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Results of Cemented Total Shoulder Replacement with a Minimum Follow-up of Ten Years
Patric Raiss, MD1; Markus Schmitt, MD1; Thomas Bruckner, PhD2; Philip Kasten, MD, PhD3; Guido Pape, MD1; Markus Loew, MD, PhD4; Felix Zeifang, MD, PhD1
1 Department of Orthopaedic Surgery and Trauma Surgery, University of Heidelberg, Schlierbacher Landstrasse 200 A, 69118 Heidelberg, Germany. E-mail address for P. Raiss: Patric.Raiss@med.uni-heidelberg.de. E-mail address for M. Schmitt: SL-991@gmx.de. E-mail address for G. Pape: guido.pape@googlemail.com. E-mail address for F. Zeifang: Felix.Zeifang@med.uni-heidelberg.de
2 Institute of Medical Biometry and Informatics, University of Heidelberg, Im Neuenheimer Feld 305, 69120 Heidelberg, Germany. E-mail address: Bruckner@imbi.uni-heidelberg.de
3 Universitätsklinikum Carl Gustav Carus, an der Technischen Universität Dresden, Anstalt des öffentlichen Rechts des Freistaates Sachsen, Fetscherstrasse 74, 01307 Dresden, Germany. E-mail address: Philip.Kasten@gmx.de
4 Department for Shoulder and Elbow Surgery, ATOS Clinic Heidelberg, Bismarckstrasse 9-15, 69115 Heidelberg, Germany. E-mail address: Loew@atos.de
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Investigation performed at the Clinic for Orthopaedic and Trauma Surgery, University of Heidelberg, Heidelberg, Germany

Disclosure: None of the authors received payments or services, either directly or indirectly (i.e., via his or her institution), from a third party in support of any aspect of this work. None of the authors, or their institution(s), have had any financial relationship, in the thirty-six months prior to submission of this work, with any entity in the biomedical arena that could be perceived to influence or have the potential to influence what is written in this work. Also, no author has had any other relationships, or has engaged in any other activities, that could be perceived to influence or have the potential to influence what is written in this work. The complete Disclosures of Potential Conflicts of Interest submitted by authors are always provided with the online version of the article.

Copyright © 2012 by The Journal of Bone and Joint Surgery, Inc.
J Bone Joint Surg Am, 2012 Dec 05;94(23):e171 1-10. doi: 10.2106/JBJS.K.00580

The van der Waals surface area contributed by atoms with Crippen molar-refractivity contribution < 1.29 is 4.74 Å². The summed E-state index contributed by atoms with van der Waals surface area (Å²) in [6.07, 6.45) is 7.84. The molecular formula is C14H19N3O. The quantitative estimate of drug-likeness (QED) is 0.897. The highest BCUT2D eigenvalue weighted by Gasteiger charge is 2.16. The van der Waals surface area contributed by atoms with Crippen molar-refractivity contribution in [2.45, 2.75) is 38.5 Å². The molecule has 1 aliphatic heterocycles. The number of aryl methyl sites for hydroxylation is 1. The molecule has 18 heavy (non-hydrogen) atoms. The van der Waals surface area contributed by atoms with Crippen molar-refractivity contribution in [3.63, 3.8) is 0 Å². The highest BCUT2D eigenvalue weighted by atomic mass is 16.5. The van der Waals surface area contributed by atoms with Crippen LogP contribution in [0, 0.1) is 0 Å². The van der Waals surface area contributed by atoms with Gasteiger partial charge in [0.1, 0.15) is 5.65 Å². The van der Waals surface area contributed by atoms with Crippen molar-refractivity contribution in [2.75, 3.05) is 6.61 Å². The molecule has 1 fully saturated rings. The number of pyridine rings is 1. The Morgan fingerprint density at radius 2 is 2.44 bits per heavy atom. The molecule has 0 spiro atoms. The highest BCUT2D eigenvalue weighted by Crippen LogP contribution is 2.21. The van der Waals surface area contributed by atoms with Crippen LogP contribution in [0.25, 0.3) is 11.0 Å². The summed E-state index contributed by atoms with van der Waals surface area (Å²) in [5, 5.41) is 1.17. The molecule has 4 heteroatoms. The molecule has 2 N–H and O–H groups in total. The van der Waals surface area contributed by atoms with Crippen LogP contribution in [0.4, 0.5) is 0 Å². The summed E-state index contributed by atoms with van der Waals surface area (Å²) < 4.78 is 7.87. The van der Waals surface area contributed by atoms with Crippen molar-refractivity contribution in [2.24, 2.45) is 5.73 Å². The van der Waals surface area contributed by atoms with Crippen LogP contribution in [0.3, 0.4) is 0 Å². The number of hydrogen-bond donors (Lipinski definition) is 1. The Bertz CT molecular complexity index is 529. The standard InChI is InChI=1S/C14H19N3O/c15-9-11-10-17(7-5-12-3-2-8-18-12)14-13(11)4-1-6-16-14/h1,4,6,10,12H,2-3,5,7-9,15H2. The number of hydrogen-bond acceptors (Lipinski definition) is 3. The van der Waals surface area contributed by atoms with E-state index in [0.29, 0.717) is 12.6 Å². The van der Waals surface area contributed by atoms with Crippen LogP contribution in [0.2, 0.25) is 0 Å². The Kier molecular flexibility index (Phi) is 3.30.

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The purpose of this study was to assess the clinical and radiographic long-term outcomes of patients treated with a third-generation cemented total shoulder replacement and followed for at least ten years.


The results of thirty-nine arthroplasties were analyzed clinically with use of the Constant score and on radiographs in two projections, with special regard to glenoid component loosening, at a mean of eleven years (range, ten to fifteen years) postoperatively.


The mean Constant score was 27 points (range, 11 to 54 points) preoperatively and 61 points (range, 21 to 86 points) postoperatively (p < 0.0001). Mean shoulder flexion increased from 84° (range, 40° to 150°) preoperatively to 133° (range, 40° to 180°) postoperatively; mean abduction, from 77° (range, 40° to 110°) to 123° (range, 40° to 180°); and mean external rotation, from 11° (range, −20° to 40°) to 35° (range, 0° to 60°). No humeral components but 36% of the glenoid components were radiographically loose at the time of follow-up. Kaplan-Meier survivorship of the glenoid component was 100% after thirteen years with revision as the end point, whereas survivorship with radiographic loosening as the end point was only 48% after thirteen years. We found no correlation between glenoid loosening on radiographs and clinical findings such as the Constant score. Cranial migration of the humerus was seen in 69% of the cases.


With the implants, cementation, and surgical technique utilized in this group of patients with primary glenohumeral osteoarthritis, radiographic loosening of the glenoid component and rotator cuff deficiency were very common at the ten to fifteen-year review. The follow-up was not long enough to fully identify the clinical sequelae of these findings.

Level of Evidence: 

Therapeutic Level IV. See Instructions for Authors for a complete description of levels of evidence.

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    Accreditation Statement
    These activities have been planned and implemented in accordance with the Essential Areas and policies of the Accreditation Council for Continuing Medical Education (ACCME) through the joint sponsorship of the American Academy of Orthopaedic Surgeons and The Journal of Bone and Joint Surgery, Inc. The American Academy of Orthopaedic Surgeons is accredited by the ACCME to provide continuing medical education for physicians.
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